Six Clicks of Separation

by Joe Levit

Children have an innate curiosity about our world that can become quickly tamped down when school systems fixate on standardized tests or obsess over core standards. To combat this results-driven mindset, teachers can and should introduce classroom activities that promote raw creativity. One such activity spawns a storm of appealing outcomes, and teaches students responsible research methods at the same time. The activity? Working with Wikipedia.

The world’s encyclopedia is the sixth most-accessed website in the world. Its popularity can be simply explained—people can use the site to learn about almost anything in a quick and concise fashion. However the true strength of Wikipedia is not its prodigious content, but rather its unlimited usability.

Most Wikipedia entries are flooded with hot links that allow a user to click instantly to further explanation of any interesting word or topic. From that new page, other hot links can connect a user to still more words or topics. And so on. This “Choose Your Own Adventure” navigation means the rabbit hole of learning at Wikipedia is both highly engaging and virtually never-ending.

Here in part one of this two-part post, I will describe an activity you can use to get students excited about research with Wikipedia. But because Wikipedia is only the initial means to an end of research and not the end of research itself, in part two we’ll take this activity further. There, I’ll talk about how important it is to explain Wikipedia’s limitations as a source, detail how students can take their beginning research further and outline a final classroom writing exercise.

Instead of six degrees of Kevin Bacon, students will be working on an at-home exercise in six degrees of Wikipedia. In class, explain to students that they will all start out on the same first page.

At home, each student should read the contents of that first page. After they know about the topic, each student will then click on any hot link on that topic page that interests them. He or she should keep track of the hot link they clicked. Then they will read the new Wikipedia page they linked to. And so on for five more hot links, keeping track of their hot link route along the way.

Starting from a common point grounds the activity. But the number of hot links in Wikipedia quickly enables students to forge their own hot link route, by following their own curiosity. By the end of the six links, no one in the class should finish on the same subject.

Here is an example scenario:

Go to www.wikipedia.com

Have all students first type a specific word into the Wikipedia search box. In this case, the word is “ice cream”

After reading the page content, each student will click on one of the blue-colored hot links. Which hot link to choose is entirely up to the individual student. I thought “ice crystals” sounded interesting, and made that choice.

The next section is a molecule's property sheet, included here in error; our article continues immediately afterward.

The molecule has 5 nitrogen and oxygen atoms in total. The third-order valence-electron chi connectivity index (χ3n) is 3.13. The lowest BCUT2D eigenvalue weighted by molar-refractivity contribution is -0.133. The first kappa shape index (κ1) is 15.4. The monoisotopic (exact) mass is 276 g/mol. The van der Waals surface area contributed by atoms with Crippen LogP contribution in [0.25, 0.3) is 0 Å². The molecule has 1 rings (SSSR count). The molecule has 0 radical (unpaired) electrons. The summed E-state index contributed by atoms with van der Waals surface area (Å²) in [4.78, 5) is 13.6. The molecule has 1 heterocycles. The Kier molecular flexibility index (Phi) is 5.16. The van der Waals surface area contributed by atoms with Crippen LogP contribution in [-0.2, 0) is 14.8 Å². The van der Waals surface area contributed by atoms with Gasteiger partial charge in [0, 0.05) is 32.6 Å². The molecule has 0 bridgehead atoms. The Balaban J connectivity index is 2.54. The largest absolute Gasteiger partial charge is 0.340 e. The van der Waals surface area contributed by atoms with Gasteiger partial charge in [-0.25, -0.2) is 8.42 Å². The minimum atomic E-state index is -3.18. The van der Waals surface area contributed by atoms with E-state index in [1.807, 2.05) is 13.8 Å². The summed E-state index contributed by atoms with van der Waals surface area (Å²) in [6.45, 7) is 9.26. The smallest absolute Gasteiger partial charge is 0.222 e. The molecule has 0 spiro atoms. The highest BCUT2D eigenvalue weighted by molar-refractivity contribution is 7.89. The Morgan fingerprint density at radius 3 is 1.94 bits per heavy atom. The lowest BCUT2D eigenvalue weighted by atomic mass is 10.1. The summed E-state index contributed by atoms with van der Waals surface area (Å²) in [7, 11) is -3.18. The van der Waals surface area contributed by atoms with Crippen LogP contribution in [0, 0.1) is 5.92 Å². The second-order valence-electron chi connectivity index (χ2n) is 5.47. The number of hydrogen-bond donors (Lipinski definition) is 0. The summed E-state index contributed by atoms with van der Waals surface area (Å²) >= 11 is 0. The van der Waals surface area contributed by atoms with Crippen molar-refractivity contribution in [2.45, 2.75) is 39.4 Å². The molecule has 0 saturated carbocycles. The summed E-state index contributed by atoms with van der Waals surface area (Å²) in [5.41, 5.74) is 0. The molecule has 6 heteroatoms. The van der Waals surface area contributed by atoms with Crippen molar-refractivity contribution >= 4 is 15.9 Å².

Ice Crystals [One click of separation]

My choice of hot link took me to a page explaining what ice crystals are and how they form. After reading the page, I selected the “cirrus clouds” hot link.

Cirrus Clouds [Two clicks of separation]

Now I encountered a page about high-altitude atmospheric clouds. After reading this page, I chose the “virga” hot link.

Virga [Three clicks of separation]

Here, I found out the name of water that falls from a cloud but evaporates before it hits the ground. After reading the page, I clicked the hot link “heat burst.”

Heat burst [Four clicks of separation]

Next I learned about vertical currents of dry air that condense quickly and fall to the ground, raising temperatures immensely in only a few moments. To continue learning about this type of phenomena, I clicked on the hot link “downburst.”

Downburst [Five clicks of separation]

Here I learned about rain-cooled air that spreads out in all directions when it hits the ground, often causing significant damage. After reading the page, I wanted to know more about a specific kind of downburst, so I clicked on “microbursts.”

Microburst [Six clicks of separation]

Finally, we have reached the sixth click of separation. Here, I find my final topic. I started with ice cream, and finished with atmospheric microbursts. This is a downburst that is very localized, and creates strong straight-line winds.

This is my Wikipedia hot link route: Ice Cream –> ice crystals –> cirrus clouds –> virga –>  heat burst –> downburst –> microburst

You can see how Wikipedia facilitates a student’s natural curiosity. In the next post we’ll discover how to reign in that curiosity, using solid sources to construct a short written report.

Joe Levit

Joe Levit has long worked to connect children with the natural world. He has worked as an editor at Time for Kids magazine, and written stories for National Geographic Kids (newsstand) and National Geographic Explorer (classroom) magazines. He can often be seen searching for Pale Male and other urban wildlife in New York City’s Central Park.

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